Our primary needs are long-range air patrol over the oceans and the north, quick-response scrambles for NORAD, and dropping bombs on people who can't fire back for NATO. The idea that we'd be flying first-strike against an opponent with defenses that are designed to stop the Americans – or that we could afford enough fifth-generation jets that their presence would be anything more than a rounding error in the force array – is unhinged. Yes, Australia flies the F35, but there is a chance that they'll have an uncomfortable one-on-one conversation with China about how much of the Pacific Ocean should belong to it. Us, not so much.

The F/A-18E is plenty for Canada's needs as an air-to-air nuisance and bomb truck. (And so is the Gripen-E.)

I do think Canada should copy Australia by buying a bunch of P-8 patrol airliners; they're perfect for maritime and northern sovereignty patrols, and in a pinch these can also drop bombs on people who can't fire back.

One of the few genuinely useful aircraft in the show was the C-130J that visited from its home at CFB Trenton. It was nice to see, even if I have taken better photos of an older C-130H model that I randomly saw landing at the island airport one afternoon. I'm very much in favour of having lots of rugged transport aircraft that can be used for many things, even if they do have to support military operations sometimes.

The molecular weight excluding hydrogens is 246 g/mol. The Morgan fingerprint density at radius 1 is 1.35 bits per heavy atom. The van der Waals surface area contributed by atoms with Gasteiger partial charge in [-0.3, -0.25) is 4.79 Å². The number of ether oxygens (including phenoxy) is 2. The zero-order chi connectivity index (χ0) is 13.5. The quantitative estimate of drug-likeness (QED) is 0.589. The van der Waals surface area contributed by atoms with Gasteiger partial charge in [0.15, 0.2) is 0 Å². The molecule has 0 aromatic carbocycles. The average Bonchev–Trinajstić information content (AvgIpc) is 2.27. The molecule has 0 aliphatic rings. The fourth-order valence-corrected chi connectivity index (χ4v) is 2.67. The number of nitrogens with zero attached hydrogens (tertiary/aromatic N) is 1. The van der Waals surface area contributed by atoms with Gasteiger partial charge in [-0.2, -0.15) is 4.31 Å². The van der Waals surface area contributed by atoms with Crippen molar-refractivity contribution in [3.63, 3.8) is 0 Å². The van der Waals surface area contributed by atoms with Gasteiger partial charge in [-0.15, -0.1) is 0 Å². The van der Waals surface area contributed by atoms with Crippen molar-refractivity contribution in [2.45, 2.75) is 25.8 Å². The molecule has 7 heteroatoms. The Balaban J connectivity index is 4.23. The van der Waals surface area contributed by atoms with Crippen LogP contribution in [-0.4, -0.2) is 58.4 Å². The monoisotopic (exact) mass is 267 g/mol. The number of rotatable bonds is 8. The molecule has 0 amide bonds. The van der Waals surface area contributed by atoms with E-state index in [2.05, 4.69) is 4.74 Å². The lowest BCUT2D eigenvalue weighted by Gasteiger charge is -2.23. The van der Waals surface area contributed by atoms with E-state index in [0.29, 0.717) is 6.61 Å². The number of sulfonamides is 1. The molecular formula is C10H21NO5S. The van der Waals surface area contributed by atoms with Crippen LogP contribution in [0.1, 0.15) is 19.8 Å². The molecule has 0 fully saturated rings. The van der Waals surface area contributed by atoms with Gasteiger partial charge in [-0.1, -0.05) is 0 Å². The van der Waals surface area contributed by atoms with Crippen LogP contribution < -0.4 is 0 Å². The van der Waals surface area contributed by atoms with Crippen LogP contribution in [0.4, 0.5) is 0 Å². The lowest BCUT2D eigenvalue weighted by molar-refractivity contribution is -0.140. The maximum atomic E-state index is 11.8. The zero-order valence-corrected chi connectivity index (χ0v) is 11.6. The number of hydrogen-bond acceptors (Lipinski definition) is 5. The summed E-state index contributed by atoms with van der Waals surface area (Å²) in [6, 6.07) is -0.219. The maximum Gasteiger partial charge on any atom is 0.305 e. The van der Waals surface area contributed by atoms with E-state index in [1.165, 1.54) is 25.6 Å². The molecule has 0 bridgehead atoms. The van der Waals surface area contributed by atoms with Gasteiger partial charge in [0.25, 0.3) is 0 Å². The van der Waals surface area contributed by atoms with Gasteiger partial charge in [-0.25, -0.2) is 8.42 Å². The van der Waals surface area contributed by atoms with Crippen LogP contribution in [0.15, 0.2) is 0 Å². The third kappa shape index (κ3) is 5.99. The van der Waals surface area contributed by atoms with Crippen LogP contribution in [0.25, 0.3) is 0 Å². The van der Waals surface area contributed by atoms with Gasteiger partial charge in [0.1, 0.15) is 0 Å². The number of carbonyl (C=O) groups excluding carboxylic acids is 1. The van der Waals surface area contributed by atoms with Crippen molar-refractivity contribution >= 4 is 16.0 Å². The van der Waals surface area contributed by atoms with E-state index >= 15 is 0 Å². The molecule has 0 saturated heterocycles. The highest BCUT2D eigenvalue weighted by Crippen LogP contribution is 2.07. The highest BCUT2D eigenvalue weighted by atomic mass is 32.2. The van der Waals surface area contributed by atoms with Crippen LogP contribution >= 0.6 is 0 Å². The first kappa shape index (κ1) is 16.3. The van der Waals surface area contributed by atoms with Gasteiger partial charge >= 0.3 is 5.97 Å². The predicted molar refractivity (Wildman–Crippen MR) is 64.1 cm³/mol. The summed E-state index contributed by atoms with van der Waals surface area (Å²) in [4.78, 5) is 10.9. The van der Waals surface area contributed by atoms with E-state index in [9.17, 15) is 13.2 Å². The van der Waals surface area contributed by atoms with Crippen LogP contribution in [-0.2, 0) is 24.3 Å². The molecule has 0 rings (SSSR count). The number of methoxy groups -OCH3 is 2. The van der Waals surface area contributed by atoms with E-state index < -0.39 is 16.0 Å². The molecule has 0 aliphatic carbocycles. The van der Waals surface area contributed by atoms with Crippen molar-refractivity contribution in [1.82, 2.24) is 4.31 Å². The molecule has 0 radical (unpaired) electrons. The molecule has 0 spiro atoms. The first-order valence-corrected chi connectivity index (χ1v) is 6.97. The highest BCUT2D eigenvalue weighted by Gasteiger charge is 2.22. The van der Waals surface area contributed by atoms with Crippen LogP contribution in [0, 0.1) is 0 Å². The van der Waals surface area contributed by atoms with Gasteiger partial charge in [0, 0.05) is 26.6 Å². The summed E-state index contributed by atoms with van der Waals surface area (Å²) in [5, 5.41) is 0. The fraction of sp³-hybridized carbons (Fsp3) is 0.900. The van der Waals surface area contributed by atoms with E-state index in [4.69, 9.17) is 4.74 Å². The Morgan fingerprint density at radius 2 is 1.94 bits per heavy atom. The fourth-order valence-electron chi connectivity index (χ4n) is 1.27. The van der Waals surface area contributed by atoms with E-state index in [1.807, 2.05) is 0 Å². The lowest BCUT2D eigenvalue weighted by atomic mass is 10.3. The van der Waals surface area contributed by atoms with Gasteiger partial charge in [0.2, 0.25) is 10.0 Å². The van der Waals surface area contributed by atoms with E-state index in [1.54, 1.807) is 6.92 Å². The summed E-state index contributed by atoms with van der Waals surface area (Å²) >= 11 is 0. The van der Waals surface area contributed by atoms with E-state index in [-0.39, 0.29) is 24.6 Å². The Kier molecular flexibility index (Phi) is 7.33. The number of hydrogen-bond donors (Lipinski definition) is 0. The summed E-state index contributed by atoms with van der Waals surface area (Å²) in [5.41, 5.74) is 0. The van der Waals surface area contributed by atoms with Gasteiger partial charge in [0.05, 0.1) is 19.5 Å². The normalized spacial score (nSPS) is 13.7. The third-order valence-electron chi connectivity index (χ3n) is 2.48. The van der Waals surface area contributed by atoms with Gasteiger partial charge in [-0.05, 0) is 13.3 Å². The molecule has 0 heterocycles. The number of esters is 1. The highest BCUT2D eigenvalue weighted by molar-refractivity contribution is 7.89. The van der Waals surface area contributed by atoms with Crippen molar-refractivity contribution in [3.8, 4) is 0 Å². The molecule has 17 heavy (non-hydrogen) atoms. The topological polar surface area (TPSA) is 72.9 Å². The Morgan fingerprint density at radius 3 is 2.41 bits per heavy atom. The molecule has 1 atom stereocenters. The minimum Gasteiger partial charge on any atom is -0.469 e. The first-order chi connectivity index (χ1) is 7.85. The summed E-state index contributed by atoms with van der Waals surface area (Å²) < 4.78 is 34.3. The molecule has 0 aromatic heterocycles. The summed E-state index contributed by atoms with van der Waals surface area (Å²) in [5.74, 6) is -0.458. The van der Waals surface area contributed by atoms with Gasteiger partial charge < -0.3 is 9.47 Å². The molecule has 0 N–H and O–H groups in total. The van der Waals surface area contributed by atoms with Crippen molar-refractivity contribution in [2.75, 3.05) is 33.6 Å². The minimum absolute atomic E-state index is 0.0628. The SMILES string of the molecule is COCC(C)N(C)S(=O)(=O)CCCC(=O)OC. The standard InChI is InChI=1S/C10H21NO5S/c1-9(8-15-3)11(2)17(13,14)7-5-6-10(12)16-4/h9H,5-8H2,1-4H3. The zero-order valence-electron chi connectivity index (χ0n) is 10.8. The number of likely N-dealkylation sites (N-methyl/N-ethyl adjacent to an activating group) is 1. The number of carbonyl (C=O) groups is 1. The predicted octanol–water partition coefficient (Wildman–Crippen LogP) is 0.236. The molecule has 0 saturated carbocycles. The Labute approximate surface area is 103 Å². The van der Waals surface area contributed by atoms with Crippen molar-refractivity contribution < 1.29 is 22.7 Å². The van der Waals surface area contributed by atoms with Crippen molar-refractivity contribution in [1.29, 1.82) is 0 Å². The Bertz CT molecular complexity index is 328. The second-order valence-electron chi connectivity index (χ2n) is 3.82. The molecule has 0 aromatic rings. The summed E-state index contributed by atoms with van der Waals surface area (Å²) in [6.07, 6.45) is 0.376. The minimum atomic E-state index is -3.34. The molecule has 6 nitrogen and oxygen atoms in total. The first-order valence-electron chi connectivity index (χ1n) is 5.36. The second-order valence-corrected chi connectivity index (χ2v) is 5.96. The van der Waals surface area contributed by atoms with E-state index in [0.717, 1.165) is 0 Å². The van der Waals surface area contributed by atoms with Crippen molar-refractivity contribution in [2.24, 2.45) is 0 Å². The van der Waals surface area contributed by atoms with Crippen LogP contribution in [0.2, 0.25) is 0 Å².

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The CH-146 Griffon in search-and-rescue configuration was also on hand. This is a Huey-family helicopter that's been in service for a long time, despite complaints that it's an under-powered barely-militarized refresh of an unloved civilian design. That sounds fairly Canadian to me, so it's hard not to appreciate it for that. The chance of there being money to upgrade or replace these seems unlikely, so that's also very Canadian.